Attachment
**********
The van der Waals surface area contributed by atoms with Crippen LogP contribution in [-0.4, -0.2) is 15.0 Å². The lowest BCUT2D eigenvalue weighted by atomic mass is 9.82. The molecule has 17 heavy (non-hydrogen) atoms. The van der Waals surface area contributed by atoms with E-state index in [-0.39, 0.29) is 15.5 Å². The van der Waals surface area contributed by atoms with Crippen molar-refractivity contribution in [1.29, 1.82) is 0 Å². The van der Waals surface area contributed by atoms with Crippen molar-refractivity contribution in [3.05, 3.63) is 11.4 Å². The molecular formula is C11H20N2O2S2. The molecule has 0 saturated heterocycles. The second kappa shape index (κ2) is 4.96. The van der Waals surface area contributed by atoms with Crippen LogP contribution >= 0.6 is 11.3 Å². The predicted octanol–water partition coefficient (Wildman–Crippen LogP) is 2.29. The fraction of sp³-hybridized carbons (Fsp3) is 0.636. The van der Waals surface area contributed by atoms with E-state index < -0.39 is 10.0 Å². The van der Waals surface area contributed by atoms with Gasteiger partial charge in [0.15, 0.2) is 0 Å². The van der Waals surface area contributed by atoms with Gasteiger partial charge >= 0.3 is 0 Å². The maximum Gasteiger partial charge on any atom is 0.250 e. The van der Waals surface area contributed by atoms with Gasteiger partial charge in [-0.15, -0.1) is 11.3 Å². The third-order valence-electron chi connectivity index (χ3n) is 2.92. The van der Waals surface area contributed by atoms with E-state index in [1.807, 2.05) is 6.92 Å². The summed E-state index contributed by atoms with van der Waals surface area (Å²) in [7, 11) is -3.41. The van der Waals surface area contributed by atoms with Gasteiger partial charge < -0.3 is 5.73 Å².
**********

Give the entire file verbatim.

The van der Waals surface area contributed by atoms with Crippen LogP contribution in [-0.4, -0.2) is 15.0 Å². The lowest BCUT2D eigenvalue weighted by atomic mass is 9.82. The molecule has 17 heavy (non-hydrogen) atoms. The van der Waals surface area contributed by atoms with E-state index in [-0.39, 0.29) is 15.5 Å². The van der Waals surface area contributed by atoms with Crippen molar-refractivity contribution in [1.29, 1.82) is 0 Å². The van der Waals surface area contributed by atoms with Crippen molar-refractivity contribution in [3.05, 3.63) is 11.4 Å². The molecular formula is C11H20N2O2S2. The molecule has 0 saturated heterocycles. The second kappa shape index (κ2) is 4.96. The van der Waals surface area contributed by atoms with Crippen LogP contribution >= 0.6 is 11.3 Å². The predicted octanol–water partition coefficient (Wildman–Crippen LogP) is 2.29. The fraction of sp³-hybridized carbons (Fsp3) is 0.636. The van der Waals surface area contributed by atoms with E-state index < -0.39 is 10.0 Å². The van der Waals surface area contributed by atoms with Gasteiger partial charge in [0.15, 0.2) is 0 Å². The van der Waals surface area contributed by atoms with Gasteiger partial charge >= 0.3 is 0 Å². The maximum Gasteiger partial charge on any atom is 0.250 e. The van der Waals surface area contributed by atoms with Gasteiger partial charge in [-0.15, -0.1) is 11.3 Å². The third-order valence-electron chi connectivity index (χ3n) is 2.92. The van der Waals surface area contributed by atoms with E-state index in [1.807, 2.05) is 6.92 Å². The summed E-state index contributed by atoms with van der Waals surface area (Å²) in [7, 11) is -3.41. The van der Waals surface area contributed by atoms with Gasteiger partial charge < -0.3 is 5.73 Å².